The issue made headlines again in 2021 when the data was released on the dark web for free, further compromising user privacy. Facebook had responded that this was a common case of data scraping from publicly available information on the platform without admitting to any wrongdoing on their part. Naturally, this led to major backlash from the public and media alike.

In a statement made to the BBC, Facebook had said, ‘We understand people’s concerns, which is why we continue to strengthen our systems to make scraping from Facebook without our permission more difficult and go after the people behind it.’

Heist 5: Celebgate

One of the most widely publicised cyber scandals of the last decade was the theft and release of hundreds of intimate photos of female celebrities in what has come to be known as Celebgate. The images were initially leaked on 4chan, a popular message board website, and then indiscriminately shared on social media sites like Reddit, Imgur, Tumblr, and others.

In 2014, a 36-year old man from Pennsylvania used a password cracking software to gain illegal access to the iCloud passwords of the targeted celebrities. He stole photos, videos and in some cases entire iPhone backups affecting at least 72 Gmail accounts and 50 iCloud accounts. However, Apple later claimed that the breach was the result of a phishing attack and denied any allegations of a security flaw in iCloud.  

The hacker is believed to have used a technique known as Spear Phishing to gain access to the sensitive data. Spear phishing targets specific users impersonating accounts that they might already know. The hackers then request personal information like usernames and passwords, hoping that the victim might provide the details if they trust the source.

Victims of Celebgate included popular A-listers like Jennifer Lawrence, Kirsten Dunst, Avril Lavigne, Kate Upton and Ariana Grande. Among them Lawrence, Dunst and Upton confirmed the leaks were genuine.

How do such high-profile celebs manage to get hacked?

Did you know that 83% of Americans use weak passwords? And that includes celebrities who either don’t secure their accounts with strong passwords or make the mistake of using the password across multiple platforms. Case in point – Facebook CEO Mark Zuckerberg whose LinkedIn and Pinterest accounts were hacked by a group called OurMine Team who found that he was using the same password was multiple accounts.

What are the tips to creating a strong password?

Patrick Wake, Group Director of Information Security, FDM shares his top tips to secure your accounts and the Dos and Don’ts of choosing a strong password:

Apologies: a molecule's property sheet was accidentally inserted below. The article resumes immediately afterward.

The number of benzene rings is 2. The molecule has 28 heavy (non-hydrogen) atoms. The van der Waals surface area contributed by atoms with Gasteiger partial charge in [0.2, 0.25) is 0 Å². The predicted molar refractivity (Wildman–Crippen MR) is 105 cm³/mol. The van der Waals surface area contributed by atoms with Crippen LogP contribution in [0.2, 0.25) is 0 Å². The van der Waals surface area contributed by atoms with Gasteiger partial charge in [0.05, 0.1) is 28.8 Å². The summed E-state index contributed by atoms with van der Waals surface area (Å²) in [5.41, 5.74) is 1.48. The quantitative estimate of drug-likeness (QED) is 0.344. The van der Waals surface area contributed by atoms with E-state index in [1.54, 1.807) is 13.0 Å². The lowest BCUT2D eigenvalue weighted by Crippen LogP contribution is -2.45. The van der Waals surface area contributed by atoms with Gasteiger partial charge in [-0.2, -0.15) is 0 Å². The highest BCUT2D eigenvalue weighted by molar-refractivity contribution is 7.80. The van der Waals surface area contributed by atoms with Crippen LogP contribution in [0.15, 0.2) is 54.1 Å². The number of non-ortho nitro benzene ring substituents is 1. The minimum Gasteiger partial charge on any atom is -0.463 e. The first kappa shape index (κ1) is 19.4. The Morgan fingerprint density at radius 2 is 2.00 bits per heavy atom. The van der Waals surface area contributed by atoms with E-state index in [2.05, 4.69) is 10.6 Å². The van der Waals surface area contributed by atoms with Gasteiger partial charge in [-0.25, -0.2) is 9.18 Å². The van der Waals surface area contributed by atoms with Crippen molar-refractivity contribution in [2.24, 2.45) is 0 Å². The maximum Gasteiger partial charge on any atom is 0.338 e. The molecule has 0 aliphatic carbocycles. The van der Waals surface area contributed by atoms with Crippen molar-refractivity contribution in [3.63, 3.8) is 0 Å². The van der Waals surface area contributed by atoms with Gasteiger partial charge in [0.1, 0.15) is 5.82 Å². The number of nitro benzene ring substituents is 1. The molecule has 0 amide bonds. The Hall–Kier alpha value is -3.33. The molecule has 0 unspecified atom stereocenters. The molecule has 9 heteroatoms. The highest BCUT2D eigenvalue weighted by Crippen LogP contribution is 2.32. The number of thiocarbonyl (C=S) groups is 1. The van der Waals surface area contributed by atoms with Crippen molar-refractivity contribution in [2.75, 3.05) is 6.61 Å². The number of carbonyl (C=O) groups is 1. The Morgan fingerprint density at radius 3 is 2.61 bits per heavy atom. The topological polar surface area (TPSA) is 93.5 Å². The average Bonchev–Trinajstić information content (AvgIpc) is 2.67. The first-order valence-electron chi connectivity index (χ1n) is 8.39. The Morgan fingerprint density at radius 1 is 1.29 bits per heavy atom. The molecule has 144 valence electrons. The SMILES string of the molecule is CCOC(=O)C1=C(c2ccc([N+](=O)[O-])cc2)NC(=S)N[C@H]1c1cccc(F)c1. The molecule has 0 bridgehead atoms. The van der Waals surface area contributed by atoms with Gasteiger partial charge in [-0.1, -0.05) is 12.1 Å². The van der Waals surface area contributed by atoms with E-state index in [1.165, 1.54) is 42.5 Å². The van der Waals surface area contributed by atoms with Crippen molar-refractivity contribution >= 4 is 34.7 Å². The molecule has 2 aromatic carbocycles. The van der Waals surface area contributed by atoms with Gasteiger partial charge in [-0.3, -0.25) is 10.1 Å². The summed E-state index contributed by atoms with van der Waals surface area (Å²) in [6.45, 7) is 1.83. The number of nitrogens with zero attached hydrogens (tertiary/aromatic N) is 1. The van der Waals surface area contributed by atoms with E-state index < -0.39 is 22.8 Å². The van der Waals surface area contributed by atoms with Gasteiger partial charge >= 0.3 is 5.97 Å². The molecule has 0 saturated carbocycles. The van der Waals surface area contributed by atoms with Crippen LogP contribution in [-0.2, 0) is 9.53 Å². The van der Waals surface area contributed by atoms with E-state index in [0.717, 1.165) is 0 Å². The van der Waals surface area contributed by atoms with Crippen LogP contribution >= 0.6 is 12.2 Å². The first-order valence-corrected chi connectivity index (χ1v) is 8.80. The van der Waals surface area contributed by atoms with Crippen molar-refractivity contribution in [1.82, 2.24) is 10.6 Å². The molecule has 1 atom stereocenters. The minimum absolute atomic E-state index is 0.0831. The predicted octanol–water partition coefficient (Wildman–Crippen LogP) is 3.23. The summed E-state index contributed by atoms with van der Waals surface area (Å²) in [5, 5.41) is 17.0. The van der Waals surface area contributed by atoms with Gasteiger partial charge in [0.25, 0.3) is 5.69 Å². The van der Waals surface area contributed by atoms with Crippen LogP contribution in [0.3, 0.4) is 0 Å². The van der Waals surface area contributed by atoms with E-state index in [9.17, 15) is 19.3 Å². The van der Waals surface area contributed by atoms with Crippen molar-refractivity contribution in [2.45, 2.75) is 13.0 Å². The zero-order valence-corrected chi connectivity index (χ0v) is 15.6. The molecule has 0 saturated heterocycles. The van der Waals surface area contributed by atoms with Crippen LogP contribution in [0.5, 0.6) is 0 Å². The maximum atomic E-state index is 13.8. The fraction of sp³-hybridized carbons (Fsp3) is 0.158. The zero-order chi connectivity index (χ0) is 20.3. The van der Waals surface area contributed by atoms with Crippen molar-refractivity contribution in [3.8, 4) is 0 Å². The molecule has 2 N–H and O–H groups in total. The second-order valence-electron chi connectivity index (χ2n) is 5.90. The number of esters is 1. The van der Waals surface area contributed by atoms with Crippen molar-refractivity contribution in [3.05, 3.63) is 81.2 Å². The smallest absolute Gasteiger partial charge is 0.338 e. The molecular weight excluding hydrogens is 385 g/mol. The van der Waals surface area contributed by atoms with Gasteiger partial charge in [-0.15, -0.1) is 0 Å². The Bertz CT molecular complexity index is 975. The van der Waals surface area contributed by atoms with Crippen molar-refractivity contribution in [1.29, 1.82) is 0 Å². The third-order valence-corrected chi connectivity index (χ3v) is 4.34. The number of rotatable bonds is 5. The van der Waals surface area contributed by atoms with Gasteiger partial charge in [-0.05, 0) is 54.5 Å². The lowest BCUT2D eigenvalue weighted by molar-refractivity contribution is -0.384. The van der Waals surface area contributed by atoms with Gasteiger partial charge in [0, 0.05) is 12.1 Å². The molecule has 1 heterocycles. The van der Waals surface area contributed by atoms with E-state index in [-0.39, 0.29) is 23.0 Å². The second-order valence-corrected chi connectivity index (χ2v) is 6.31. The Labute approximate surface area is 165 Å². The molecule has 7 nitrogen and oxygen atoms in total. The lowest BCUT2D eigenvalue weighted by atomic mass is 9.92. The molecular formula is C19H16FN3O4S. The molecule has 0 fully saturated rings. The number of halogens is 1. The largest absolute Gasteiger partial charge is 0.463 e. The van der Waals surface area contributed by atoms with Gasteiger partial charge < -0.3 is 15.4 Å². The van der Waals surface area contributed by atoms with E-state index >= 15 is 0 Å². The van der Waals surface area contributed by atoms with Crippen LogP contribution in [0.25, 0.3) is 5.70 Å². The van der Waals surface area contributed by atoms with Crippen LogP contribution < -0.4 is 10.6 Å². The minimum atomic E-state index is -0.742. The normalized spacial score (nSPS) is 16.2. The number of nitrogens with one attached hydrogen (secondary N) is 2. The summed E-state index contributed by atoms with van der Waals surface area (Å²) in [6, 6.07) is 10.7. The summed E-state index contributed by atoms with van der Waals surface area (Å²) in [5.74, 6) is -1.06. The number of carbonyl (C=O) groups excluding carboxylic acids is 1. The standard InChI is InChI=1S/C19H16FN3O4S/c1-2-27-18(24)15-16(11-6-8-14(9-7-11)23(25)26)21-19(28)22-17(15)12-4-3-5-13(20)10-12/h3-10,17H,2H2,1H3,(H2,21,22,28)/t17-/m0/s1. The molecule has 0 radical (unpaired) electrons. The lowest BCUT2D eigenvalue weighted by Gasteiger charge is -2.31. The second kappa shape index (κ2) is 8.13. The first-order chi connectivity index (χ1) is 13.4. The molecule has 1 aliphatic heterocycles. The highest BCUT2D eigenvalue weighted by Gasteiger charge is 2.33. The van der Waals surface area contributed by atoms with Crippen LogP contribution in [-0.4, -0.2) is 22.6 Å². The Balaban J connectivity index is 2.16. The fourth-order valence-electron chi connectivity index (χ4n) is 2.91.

Patrick Wake, Group Director of Information Security, FDM Group

How can you create a secure password? 

We agree with Microsoft and NCSC that the following are best practice. Choose a password that is: 

What are the worst possible things you can do when setting up your password? 

How often should people change their passwords? 

There are mixed views on this. The NCSC and Cyber Essentials scheme both recommend a password change only when a compromise is known or suspected.  

Can you give an example of a sophisticated password attack you have seen or heard of? 

In general, cracking passwords isn’t that sophisticated. It is either conducted by brute forcing or using a dictionary attack of known hashes or passwords. Something more sophisticated would-be Session Hijacking. This is where an attacker can steal your session tokens by using malicious code or programs running on your machine, bypassing passwords and MFA to access online systems.   

This is why having a layered defence model is important. It is equally important to keep your devices up to date, as well as having a good antivirus.  

If people were to create a ‘Password Pledge’ to themselves what should be on it/what practices should they complete?  

Have a different password for each account that you use and use multi-factor authentication when available.  

To sum up

The threat of a data theft and having sensitive information compromised by illegal players is not restricted to large businesses alone. Anyone can become a victim of a data heist and have their personal credentials stolen. Despite taking numerous precautionary measures, hackers continually find ways to launch more advanced cyber-attacks. The explosion of social media has only made the threat of data breaches stronger.

By adopting effective security measures and social media policies, as well as educating employees on the dangers of data theft, companies can minimize the risks and potential financial and reputational harm. On the other hand, everyone can benefit from following best practices for choosing strong passwords and implementing MFA where possible. The right security protocols and training programs can go a long way in preventing cyber attacks and ensuring the safety of sensitive data.